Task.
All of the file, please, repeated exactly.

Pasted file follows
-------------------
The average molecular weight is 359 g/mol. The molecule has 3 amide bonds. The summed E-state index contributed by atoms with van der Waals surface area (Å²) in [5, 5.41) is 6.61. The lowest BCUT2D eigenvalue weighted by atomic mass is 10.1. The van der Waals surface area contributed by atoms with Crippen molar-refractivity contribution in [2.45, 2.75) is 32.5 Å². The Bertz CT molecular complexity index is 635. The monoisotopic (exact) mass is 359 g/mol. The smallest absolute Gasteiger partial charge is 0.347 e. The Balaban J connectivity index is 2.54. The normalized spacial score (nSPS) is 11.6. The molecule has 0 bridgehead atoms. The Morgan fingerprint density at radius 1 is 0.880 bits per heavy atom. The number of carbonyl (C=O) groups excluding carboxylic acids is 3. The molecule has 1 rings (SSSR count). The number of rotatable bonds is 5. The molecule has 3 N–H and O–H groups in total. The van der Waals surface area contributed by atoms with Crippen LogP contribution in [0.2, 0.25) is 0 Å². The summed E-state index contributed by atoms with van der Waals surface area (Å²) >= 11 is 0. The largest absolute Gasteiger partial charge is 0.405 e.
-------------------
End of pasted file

The average molecular weight is 359 g/mol. The molecule has 3 amide bonds. The summed E-state index contributed by atoms with van der Waals surface area (Å²) in [5, 5.41) is 6.61. The lowest BCUT2D eigenvalue weighted by atomic mass is 10.1. The van der Waals surface area contributed by atoms with Crippen molar-refractivity contribution in [2.45, 2.75) is 32.5 Å². The Bertz CT molecular complexity index is 635. The monoisotopic (exact) mass is 359 g/mol. The smallest absolute Gasteiger partial charge is 0.347 e. The Balaban J connectivity index is 2.54. The normalized spacial score (nSPS) is 11.6. The molecule has 0 bridgehead atoms. The Morgan fingerprint density at radius 1 is 0.880 bits per heavy atom. The number of carbonyl (C=O) groups excluding carboxylic acids is 3. The molecule has 1 rings (SSSR count). The number of rotatable bonds is 5. The molecule has 3 N–H and O–H groups in total. The van der Waals surface area contributed by atoms with Crippen LogP contribution in [0.2, 0.25) is 0 Å². The summed E-state index contributed by atoms with van der Waals surface area (Å²) >= 11 is 0. The largest absolute Gasteiger partial charge is 0.405 e.